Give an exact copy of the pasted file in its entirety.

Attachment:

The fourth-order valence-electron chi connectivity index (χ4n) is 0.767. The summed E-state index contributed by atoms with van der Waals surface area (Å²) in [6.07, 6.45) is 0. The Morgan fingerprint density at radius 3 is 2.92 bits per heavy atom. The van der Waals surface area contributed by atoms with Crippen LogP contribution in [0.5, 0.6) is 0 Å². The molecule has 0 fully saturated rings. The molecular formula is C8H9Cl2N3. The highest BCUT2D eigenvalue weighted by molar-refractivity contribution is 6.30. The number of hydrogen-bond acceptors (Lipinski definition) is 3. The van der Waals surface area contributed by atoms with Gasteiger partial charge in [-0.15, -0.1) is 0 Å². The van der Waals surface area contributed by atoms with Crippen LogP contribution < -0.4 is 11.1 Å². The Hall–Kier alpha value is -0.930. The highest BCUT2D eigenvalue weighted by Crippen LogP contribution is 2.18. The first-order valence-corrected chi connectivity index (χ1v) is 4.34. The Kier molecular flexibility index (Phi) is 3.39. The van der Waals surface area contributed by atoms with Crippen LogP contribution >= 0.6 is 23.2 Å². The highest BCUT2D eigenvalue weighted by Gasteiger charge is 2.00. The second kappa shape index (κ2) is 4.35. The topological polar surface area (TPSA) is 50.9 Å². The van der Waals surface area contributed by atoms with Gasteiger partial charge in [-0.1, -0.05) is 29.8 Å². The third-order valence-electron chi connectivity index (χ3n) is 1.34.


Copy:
The fourth-order valence-electron chi connectivity index (χ4n) is 0.767. The summed E-state index contributed by atoms with van der Waals surface area (Å²) in [6.07, 6.45) is 0. The Morgan fingerprint density at radius 3 is 2.92 bits per heavy atom. The van der Waals surface area contributed by atoms with Crippen LogP contribution in [0.5, 0.6) is 0 Å². The molecule has 0 fully saturated rings. The molecular formula is C8H9Cl2N3. The highest BCUT2D eigenvalue weighted by molar-refractivity contribution is 6.30. The number of hydrogen-bond acceptors (Lipinski definition) is 3. The van der Waals surface area contributed by atoms with Gasteiger partial charge in [-0.15, -0.1) is 0 Å². The van der Waals surface area contributed by atoms with Crippen LogP contribution < -0.4 is 11.1 Å². The Hall–Kier alpha value is -0.930. The highest BCUT2D eigenvalue weighted by Crippen LogP contribution is 2.18. The first-order valence-corrected chi connectivity index (χ1v) is 4.34. The Kier molecular flexibility index (Phi) is 3.39. The van der Waals surface area contributed by atoms with Crippen LogP contribution >= 0.6 is 23.2 Å². The highest BCUT2D eigenvalue weighted by Gasteiger charge is 2.00. The second kappa shape index (κ2) is 4.35. The topological polar surface area (TPSA) is 50.9 Å². The van der Waals surface area contributed by atoms with Gasteiger partial charge in [-0.1, -0.05) is 29.8 Å². The third-order valence-electron chi connectivity index (χ3n) is 1.34.